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The HVEM-BTLA axis restrains T cell help to germinal center B cells and functions as a cell-extrinsic suppressor in lymphomagenesis

  • Author(s): Mintz, Michelle Amy
  • Advisor(s): Cyster, Jason G
  • et al.
Abstract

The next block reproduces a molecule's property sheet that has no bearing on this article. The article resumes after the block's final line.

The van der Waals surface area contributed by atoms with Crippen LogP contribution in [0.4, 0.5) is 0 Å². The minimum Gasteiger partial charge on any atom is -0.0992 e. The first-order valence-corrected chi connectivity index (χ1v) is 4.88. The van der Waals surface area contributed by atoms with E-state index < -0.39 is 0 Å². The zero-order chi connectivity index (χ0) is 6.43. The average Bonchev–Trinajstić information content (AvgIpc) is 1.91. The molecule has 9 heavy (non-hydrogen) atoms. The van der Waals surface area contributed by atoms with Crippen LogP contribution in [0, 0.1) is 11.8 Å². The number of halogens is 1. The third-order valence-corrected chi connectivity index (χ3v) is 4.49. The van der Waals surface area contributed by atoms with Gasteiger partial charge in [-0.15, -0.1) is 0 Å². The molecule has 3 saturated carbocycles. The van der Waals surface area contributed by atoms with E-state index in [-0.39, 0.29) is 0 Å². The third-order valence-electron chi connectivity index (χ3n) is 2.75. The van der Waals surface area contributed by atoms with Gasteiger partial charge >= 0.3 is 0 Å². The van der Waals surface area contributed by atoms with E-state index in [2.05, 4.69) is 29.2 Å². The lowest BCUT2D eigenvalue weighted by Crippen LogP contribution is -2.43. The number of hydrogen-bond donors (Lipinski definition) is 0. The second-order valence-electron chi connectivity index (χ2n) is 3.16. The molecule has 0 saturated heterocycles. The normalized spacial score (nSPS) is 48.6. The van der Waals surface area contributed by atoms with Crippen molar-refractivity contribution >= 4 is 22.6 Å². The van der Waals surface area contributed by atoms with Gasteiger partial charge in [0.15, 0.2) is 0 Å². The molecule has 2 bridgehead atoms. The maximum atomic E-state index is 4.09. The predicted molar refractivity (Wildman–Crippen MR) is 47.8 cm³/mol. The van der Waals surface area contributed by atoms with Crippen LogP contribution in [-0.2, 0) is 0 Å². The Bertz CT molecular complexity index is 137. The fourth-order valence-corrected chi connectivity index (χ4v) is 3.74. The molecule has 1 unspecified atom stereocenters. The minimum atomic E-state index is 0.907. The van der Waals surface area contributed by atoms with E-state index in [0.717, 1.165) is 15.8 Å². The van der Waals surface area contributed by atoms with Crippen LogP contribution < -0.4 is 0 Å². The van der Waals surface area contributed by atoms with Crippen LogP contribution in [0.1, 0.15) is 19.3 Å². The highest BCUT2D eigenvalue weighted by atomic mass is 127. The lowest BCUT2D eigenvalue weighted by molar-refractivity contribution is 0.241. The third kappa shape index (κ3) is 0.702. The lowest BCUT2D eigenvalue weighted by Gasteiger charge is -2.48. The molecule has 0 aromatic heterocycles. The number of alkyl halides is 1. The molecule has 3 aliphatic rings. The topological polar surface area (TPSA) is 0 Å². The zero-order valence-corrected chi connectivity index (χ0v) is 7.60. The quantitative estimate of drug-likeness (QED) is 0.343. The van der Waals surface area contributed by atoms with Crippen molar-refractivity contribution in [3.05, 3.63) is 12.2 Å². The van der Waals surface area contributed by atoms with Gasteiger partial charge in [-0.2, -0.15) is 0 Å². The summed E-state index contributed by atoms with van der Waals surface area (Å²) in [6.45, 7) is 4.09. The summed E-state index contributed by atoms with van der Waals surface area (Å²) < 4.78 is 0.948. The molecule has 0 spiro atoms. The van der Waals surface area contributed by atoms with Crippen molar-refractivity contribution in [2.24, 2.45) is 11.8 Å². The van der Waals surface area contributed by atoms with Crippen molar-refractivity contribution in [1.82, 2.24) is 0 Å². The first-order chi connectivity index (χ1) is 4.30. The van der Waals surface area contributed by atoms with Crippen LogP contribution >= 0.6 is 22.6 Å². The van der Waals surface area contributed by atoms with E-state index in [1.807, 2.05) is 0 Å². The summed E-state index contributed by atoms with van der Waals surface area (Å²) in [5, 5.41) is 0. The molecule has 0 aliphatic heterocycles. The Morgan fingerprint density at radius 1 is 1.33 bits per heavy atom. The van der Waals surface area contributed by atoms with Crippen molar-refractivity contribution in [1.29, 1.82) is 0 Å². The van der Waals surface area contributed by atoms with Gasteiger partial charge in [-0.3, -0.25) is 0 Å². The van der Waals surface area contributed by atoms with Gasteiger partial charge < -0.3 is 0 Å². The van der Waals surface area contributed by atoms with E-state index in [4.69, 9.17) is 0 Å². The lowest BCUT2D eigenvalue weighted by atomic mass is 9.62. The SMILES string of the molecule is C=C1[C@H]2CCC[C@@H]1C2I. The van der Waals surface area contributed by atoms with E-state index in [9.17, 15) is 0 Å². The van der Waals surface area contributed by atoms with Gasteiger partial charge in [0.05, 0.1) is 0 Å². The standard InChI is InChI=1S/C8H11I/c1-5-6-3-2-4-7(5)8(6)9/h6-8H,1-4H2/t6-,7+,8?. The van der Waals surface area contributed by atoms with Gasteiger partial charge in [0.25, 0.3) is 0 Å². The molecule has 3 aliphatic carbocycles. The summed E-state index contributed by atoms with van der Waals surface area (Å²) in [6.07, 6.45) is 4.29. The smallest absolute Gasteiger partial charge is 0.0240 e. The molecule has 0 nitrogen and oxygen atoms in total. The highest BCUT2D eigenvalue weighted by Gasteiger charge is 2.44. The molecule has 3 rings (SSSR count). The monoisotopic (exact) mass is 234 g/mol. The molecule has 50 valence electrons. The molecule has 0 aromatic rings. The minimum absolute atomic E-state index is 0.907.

TNF receptor family member HVEM is one of the most frequently mutated surface proteins in germinal center (GC) derived B cell lymphomas, yet the role of HVEM in normal GCs is unknown. We found that HVEM-deficiency intrinsically increased B cell competitiveness during pre-GC and GC responses. The Ig superfamily molecule BTLA was identified as the ligand regulating these responses, and B cell-intrinsic signaling via HVEM and BTLA was not required. Instead, BTLA signaling into the T cell through SHP1 reduced TCR signaling and the amount of preformed CD40L mobilized to the immunological synapse and thus diminished the help delivered to B cells. Moreover, T cell-deficiency in BTLA cooperated with B cell Bcl-2-overexpression in leading to GC B cell outgrowth. These results establish that HVEM restrains the T helper signals delivered to B cells in a manner that influences GC selection outcomes, and they suggest that BTLA functions as a cell-extrinsic suppressor of GC B cell lymphomagenesis.

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